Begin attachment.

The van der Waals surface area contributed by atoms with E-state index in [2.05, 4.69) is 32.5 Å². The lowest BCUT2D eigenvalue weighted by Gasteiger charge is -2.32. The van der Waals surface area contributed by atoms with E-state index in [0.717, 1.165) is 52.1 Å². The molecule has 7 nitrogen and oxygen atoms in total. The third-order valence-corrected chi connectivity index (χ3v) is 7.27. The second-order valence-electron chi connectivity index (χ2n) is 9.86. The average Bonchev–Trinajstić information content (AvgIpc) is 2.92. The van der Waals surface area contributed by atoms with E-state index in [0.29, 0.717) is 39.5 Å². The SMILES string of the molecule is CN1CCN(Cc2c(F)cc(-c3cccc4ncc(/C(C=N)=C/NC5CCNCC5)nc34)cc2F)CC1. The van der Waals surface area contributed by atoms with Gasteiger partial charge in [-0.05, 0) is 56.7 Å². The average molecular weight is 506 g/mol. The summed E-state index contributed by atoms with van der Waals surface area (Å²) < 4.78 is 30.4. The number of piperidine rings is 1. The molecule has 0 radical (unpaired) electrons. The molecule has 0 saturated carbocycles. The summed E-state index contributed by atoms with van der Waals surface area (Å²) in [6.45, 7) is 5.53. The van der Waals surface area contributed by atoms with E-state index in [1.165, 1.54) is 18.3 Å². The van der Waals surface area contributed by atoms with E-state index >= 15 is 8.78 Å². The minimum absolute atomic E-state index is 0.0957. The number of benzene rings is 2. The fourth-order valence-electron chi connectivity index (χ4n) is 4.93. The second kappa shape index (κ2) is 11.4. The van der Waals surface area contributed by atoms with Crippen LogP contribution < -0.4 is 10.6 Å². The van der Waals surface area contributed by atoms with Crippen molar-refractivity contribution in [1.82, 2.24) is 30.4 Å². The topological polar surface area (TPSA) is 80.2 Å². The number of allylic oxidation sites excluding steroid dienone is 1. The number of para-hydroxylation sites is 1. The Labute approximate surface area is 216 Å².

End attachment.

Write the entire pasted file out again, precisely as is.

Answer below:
The van der Waals surface area contributed by atoms with E-state index in [2.05, 4.69) is 32.5 Å². The lowest BCUT2D eigenvalue weighted by Gasteiger charge is -2.32. The van der Waals surface area contributed by atoms with E-state index in [0.717, 1.165) is 52.1 Å². The molecule has 7 nitrogen and oxygen atoms in total. The third-order valence-corrected chi connectivity index (χ3v) is 7.27. The second-order valence-electron chi connectivity index (χ2n) is 9.86. The average Bonchev–Trinajstić information content (AvgIpc) is 2.92. The van der Waals surface area contributed by atoms with E-state index in [0.29, 0.717) is 39.5 Å². The SMILES string of the molecule is CN1CCN(Cc2c(F)cc(-c3cccc4ncc(/C(C=N)=C/NC5CCNCC5)nc34)cc2F)CC1. The van der Waals surface area contributed by atoms with Gasteiger partial charge in [-0.05, 0) is 56.7 Å². The average molecular weight is 506 g/mol. The summed E-state index contributed by atoms with van der Waals surface area (Å²) < 4.78 is 30.4. The number of piperidine rings is 1. The molecule has 0 radical (unpaired) electrons. The molecule has 0 saturated carbocycles. The summed E-state index contributed by atoms with van der Waals surface area (Å²) in [6.45, 7) is 5.53. The van der Waals surface area contributed by atoms with E-state index in [1.165, 1.54) is 18.3 Å². The van der Waals surface area contributed by atoms with E-state index >= 15 is 8.78 Å². The minimum absolute atomic E-state index is 0.0957. The number of benzene rings is 2. The fourth-order valence-electron chi connectivity index (χ4n) is 4.93. The second kappa shape index (κ2) is 11.4. The van der Waals surface area contributed by atoms with Crippen LogP contribution < -0.4 is 10.6 Å². The van der Waals surface area contributed by atoms with Crippen molar-refractivity contribution in [1.82, 2.24) is 30.4 Å². The topological polar surface area (TPSA) is 80.2 Å². The number of allylic oxidation sites excluding steroid dienone is 1. The number of para-hydroxylation sites is 1. The Labute approximate surface area is 216 Å².